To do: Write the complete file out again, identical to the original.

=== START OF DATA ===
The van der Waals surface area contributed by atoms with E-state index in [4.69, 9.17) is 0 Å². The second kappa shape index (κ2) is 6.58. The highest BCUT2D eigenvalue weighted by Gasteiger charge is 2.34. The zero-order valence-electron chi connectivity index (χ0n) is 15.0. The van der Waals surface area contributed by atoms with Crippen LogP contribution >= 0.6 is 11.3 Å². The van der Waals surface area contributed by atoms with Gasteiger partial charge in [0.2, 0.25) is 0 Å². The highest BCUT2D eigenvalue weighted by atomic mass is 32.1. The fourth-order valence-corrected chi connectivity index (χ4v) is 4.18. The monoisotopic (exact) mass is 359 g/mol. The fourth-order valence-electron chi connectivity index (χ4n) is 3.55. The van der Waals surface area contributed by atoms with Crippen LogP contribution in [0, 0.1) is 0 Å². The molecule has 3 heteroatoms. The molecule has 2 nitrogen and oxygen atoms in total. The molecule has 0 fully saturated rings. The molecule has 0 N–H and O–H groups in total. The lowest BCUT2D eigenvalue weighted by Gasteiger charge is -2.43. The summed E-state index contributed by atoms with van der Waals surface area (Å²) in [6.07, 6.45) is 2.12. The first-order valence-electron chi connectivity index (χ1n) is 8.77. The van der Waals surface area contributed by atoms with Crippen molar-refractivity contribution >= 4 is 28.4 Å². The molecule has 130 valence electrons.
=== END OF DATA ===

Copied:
The van der Waals surface area contributed by atoms with E-state index in [4.69, 9.17) is 0 Å². The second kappa shape index (κ2) is 6.58. The highest BCUT2D eigenvalue weighted by Gasteiger charge is 2.34. The zero-order valence-electron chi connectivity index (χ0n) is 15.0. The van der Waals surface area contributed by atoms with Crippen LogP contribution >= 0.6 is 11.3 Å². The van der Waals surface area contributed by atoms with Gasteiger partial charge in [0.2, 0.25) is 0 Å². The highest BCUT2D eigenvalue weighted by atomic mass is 32.1. The fourth-order valence-corrected chi connectivity index (χ4v) is 4.18. The monoisotopic (exact) mass is 359 g/mol. The fourth-order valence-electron chi connectivity index (χ4n) is 3.55. The van der Waals surface area contributed by atoms with Crippen LogP contribution in [0, 0.1) is 0 Å². The molecule has 3 heteroatoms. The molecule has 2 nitrogen and oxygen atoms in total. The molecule has 0 fully saturated rings. The molecule has 0 N–H and O–H groups in total. The lowest BCUT2D eigenvalue weighted by Gasteiger charge is -2.43. The summed E-state index contributed by atoms with van der Waals surface area (Å²) in [6.07, 6.45) is 2.12. The first-order valence-electron chi connectivity index (χ1n) is 8.77. The van der Waals surface area contributed by atoms with Crippen molar-refractivity contribution >= 4 is 28.4 Å². The molecule has 130 valence electrons.